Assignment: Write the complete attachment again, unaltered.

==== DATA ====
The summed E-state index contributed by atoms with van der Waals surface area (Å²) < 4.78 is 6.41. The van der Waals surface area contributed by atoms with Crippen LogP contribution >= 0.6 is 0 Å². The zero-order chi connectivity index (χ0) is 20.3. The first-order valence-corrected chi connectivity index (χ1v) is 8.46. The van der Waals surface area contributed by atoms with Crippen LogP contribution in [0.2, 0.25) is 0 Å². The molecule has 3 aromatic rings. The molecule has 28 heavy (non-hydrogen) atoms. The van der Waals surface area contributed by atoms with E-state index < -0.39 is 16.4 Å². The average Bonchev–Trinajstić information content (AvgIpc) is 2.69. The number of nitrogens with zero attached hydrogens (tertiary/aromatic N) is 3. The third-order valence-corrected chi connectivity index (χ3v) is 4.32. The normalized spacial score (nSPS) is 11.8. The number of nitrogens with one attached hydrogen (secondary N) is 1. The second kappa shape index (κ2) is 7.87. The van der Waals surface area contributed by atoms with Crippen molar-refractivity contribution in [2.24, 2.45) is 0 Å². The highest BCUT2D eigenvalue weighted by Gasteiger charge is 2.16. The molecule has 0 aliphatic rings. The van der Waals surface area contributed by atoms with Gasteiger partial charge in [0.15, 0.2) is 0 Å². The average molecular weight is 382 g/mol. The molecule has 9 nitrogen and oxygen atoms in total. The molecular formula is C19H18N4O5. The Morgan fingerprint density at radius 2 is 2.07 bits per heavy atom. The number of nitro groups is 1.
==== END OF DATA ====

The summed E-state index contributed by atoms with van der Waals surface area (Å²) < 4.78 is 6.41. The van der Waals surface area contributed by atoms with Crippen LogP contribution >= 0.6 is 0 Å². The zero-order chi connectivity index (χ0) is 20.3. The first-order valence-corrected chi connectivity index (χ1v) is 8.46. The van der Waals surface area contributed by atoms with Crippen LogP contribution in [0.2, 0.25) is 0 Å². The molecule has 3 aromatic rings. The molecule has 28 heavy (non-hydrogen) atoms. The van der Waals surface area contributed by atoms with E-state index < -0.39 is 16.4 Å². The average Bonchev–Trinajstić information content (AvgIpc) is 2.69. The number of nitrogens with zero attached hydrogens (tertiary/aromatic N) is 3. The third-order valence-corrected chi connectivity index (χ3v) is 4.32. The normalized spacial score (nSPS) is 11.8. The number of nitrogens with one attached hydrogen (secondary N) is 1. The second kappa shape index (κ2) is 7.87. The van der Waals surface area contributed by atoms with Crippen molar-refractivity contribution in [2.24, 2.45) is 0 Å². The highest BCUT2D eigenvalue weighted by Gasteiger charge is 2.16. The molecule has 0 aliphatic rings. The van der Waals surface area contributed by atoms with Gasteiger partial charge in [0.15, 0.2) is 0 Å². The average molecular weight is 382 g/mol. The molecule has 9 nitrogen and oxygen atoms in total. The molecular formula is C19H18N4O5. The Morgan fingerprint density at radius 2 is 2.07 bits per heavy atom. The number of nitro groups is 1.